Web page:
The Girl Who Smiled Beads Synopsis:
A riveting story of dislocation, survival, and the power of stories to break or save us.
Clemantine Wamariya was six years old when
When Clemantine was twelve, she and her sister were granted asylum in the United States. Here she embarked on another journey–to excavate her past and claim her individuality.
The Girl Who Smiled Beads
When I first heard about ‘The Girl Who Smiled Beads’, I knew I needed to read it. The synopsis was utterly fascinating, but also heartbreaking – and I knew that the book would draw me in, and teach a valuable lesson. This book was a beautifully written, absolutely harrowing memoir of Wamariya’s story.
The story was extremely atmospheric, which made it all the more devastating, but also profound. The fact that it was from the perspective of a child, made it all the more devastating. It was a deep, gutting and hopeful story which I would recommend to anyone.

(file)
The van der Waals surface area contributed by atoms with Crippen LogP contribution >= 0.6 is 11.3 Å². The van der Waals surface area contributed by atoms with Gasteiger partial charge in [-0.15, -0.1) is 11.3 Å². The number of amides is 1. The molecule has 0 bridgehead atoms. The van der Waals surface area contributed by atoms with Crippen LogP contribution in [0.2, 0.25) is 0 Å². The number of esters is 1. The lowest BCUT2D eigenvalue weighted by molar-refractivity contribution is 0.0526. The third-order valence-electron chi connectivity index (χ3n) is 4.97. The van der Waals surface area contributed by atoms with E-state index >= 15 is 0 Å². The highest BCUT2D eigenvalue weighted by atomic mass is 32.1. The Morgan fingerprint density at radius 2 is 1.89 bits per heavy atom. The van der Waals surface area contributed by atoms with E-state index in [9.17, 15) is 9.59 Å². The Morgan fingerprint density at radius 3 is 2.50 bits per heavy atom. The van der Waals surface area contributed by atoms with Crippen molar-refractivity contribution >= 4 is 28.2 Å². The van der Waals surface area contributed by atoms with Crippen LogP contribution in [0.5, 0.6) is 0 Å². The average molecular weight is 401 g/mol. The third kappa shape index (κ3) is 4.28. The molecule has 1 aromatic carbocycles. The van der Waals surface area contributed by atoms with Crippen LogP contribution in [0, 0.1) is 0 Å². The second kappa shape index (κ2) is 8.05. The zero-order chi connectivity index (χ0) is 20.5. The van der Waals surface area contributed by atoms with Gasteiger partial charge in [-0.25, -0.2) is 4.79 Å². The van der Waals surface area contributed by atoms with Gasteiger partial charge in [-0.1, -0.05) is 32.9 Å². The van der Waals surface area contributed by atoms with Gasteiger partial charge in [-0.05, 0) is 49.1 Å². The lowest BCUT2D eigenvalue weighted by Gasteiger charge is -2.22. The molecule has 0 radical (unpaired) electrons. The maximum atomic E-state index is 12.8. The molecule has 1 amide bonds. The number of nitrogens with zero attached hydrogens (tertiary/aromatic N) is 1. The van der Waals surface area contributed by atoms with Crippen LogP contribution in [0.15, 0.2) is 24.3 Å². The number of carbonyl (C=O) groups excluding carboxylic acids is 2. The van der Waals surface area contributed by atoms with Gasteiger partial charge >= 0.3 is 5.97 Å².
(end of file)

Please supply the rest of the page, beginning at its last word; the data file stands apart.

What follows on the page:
One key part of the book which I will always go back to is the fact that Wamariya would write her name anywhere she could. On car windows, street signs etc. She would etch her name everywhere and anywhere, in hope that her parents would see it and know she was alive.
If you enjoy reading memoirs, please pick this one up.
I received this E-Arc in exchange for an honest review and would like to say thank-you to Penguin/Randomhouse for providing me with an advanced-readers-copy of this book.
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